Unit one: The Buddhist way

buddhist studies for secondary students

It’s a strange fact that those who live closest to wonders of the world, like the Great Barrier Reef of Australia or the Taj Mahal of India, often take no notice of them at all. These incredible places become too familiar; they seem too accessible and their magic is somehow lost. People seem to think they can learn about the wonders so close to them at any time, but so often never get around to making a start.

It’s this habit we sometimes have — of missing out on the wonders that are with us in life all the time, simply because we ignore them or just don’t notice them at all — that Buddhists are hoping to avoid. Perhaps this is also the reason that Buddhism is still popular and interesting to people all over the world today, even though the Buddha first taught His ideas more than 2,500 years ago.

All around the world, many people have heard of Buddhism. You might have heard the name of Buddha, perhaps you’ve even visited a Buddhist temple or met people who call themselves Buddhists — but what is Buddhism really all about?

What is Buddhism?

Buddhism is taught as a way to the welfare and happiness of all using keys to reveal the true nature of the world and practices to maintain a right relationship with the self and with the world and those in it. Buddhism is a religion, a series of practices and a way of life based on the teachings of the Buddha who, after achieving enlightenment, taught that the nature of the world is constant change. Buddha taught that everything in the world is impermanent and that it is the failure to understand this true nature of life on Earth that leads to much of our unhappiness, suffering and trouble. Buddhism is a way to correct our view, conduct and expectations of life in order that we can bring an end to suffering and share in the happiness, wisdom, peace and Nirvana that Buddha himself discovered after following the paths of the lessons he has since laid down as the foundations of Buddhism.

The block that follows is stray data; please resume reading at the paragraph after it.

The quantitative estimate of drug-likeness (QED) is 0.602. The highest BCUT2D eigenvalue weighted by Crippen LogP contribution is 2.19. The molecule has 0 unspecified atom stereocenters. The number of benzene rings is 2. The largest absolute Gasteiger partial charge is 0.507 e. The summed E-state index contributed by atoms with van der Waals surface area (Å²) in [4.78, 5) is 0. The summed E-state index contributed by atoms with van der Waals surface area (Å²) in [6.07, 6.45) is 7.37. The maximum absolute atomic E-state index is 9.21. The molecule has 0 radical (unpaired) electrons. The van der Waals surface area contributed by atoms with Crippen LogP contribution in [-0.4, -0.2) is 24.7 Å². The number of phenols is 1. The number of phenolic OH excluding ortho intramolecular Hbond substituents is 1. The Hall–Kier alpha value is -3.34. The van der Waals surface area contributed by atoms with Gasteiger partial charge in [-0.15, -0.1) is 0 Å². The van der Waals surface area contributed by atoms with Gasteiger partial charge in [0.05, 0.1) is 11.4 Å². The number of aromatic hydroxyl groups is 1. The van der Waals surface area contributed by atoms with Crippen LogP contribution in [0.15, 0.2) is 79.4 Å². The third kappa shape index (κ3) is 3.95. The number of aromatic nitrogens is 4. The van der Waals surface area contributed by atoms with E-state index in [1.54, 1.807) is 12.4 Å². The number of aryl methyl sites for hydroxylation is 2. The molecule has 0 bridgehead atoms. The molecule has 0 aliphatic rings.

The Buddha’s life and His Teachings inspire individuals who practice Buddhism to develop self-reliance, moral responsibility, tolerance, compassion, wisdom and many other qualities that can enrich happiness and make life more meaningful in today’s world. Along with these qualities, an understanding of the true nature of things will enable the Buddhist to live in harmony with a changing world and to enjoy the highest level of happiness.

It is sometimes said that Buddhism focuses on the unhappy side of life or takes a pessimistic view. This may be because the key teaching focuses on the nature and causes of suffering. However, this is only one side of the story. In focusing on suffering and its causes, Buddhism is actually committed to realising and developing happiness. There are many kinds of happiness recognized in Buddhism as true and lasting. Some of these are contentment, freedom of enjoyment, debtlessness and happiness from being good. However, Buddhism is not optimistic either, it does not teach that the world is full of happiness.

The core aim of Buddhism is to clear a Buddhist student’s vision so that they might see things as they really are. With this insight to the true nature of things, a Buddhist can then understand that there is no point in trying to change the world, but that they are free to change themselves, their attitude to the world and their part in it in ways which will lead to wisdom and happiness.

Who is Buddha?

Born near Nepal on the full moon of May in 623 BC, Buddha was first named Prince Siddhartha Gautama, meaning ‘wish-fulfilled’. Following a series of profound signs and prophecies about his important spiritual future, Prince Siddhartha was well-educated, married and lived a wealthy and happy life until four great omens changed his views about existence.

Outside his palace one day he came across first a decrepit old man, then a diseased man, a corpse and a hermit — these encounters, known as The Four Sights, were the Prince’s first awakening to deeper truths about life.

At 29, he left the royal court to wander the country as a monk searching for a way to end suffering. There are many stories about Prince Siddhartha’s journeys and how they led him finally to Enlightenment, which Buddhists describe as true insight into the meaning of life and perfect peace. At 35, Prince Siddhartha achieved this state of Enlightenment, also known as Buddhahood and Nirvana, and lived from then on as the Buddha; teaching, serving humanity and offering an example of a way of life and a state of mind that we still know as Buddhism.

Select and Discuss a story from:

Key Stories from the >> Life of Buddha (Parts 1 & 2)

The Buddhist Idea about Life

Although Buddhism began about 2,500 years ago, the Teachings are still strong today, and there are growing numbers of students and Buddhists all around the world. This is not a tradition of the past, but a growing part of life in the modern world.